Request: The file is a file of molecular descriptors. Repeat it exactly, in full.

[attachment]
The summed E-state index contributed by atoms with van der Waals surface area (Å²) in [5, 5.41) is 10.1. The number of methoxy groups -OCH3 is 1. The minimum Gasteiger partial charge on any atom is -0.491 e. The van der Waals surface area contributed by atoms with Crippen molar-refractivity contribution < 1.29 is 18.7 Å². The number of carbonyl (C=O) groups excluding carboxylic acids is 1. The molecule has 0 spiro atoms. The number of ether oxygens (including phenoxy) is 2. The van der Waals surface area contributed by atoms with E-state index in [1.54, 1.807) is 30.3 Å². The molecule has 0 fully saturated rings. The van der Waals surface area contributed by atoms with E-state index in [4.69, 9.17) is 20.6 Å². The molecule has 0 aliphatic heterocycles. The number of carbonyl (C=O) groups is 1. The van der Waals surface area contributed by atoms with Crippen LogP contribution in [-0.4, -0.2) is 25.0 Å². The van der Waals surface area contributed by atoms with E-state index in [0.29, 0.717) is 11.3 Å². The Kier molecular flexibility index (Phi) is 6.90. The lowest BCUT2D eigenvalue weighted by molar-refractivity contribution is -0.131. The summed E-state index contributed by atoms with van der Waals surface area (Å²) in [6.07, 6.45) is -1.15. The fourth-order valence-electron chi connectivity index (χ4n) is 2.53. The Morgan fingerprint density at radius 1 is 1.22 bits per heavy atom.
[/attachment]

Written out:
The summed E-state index contributed by atoms with van der Waals surface area (Å²) in [5, 5.41) is 10.1. The number of methoxy groups -OCH3 is 1. The minimum Gasteiger partial charge on any atom is -0.491 e. The van der Waals surface area contributed by atoms with Crippen molar-refractivity contribution < 1.29 is 18.7 Å². The number of carbonyl (C=O) groups excluding carboxylic acids is 1. The molecule has 0 spiro atoms. The number of ether oxygens (including phenoxy) is 2. The van der Waals surface area contributed by atoms with E-state index in [1.54, 1.807) is 30.3 Å². The molecule has 0 fully saturated rings. The van der Waals surface area contributed by atoms with E-state index in [4.69, 9.17) is 20.6 Å². The molecule has 0 aliphatic heterocycles. The number of carbonyl (C=O) groups is 1. The van der Waals surface area contributed by atoms with Crippen LogP contribution in [-0.4, -0.2) is 25.0 Å². The van der Waals surface area contributed by atoms with E-state index in [0.29, 0.717) is 11.3 Å². The Kier molecular flexibility index (Phi) is 6.90. The lowest BCUT2D eigenvalue weighted by molar-refractivity contribution is -0.131. The summed E-state index contributed by atoms with van der Waals surface area (Å²) in [6.07, 6.45) is -1.15. The fourth-order valence-electron chi connectivity index (χ4n) is 2.53. The Morgan fingerprint density at radius 1 is 1.22 bits per heavy atom.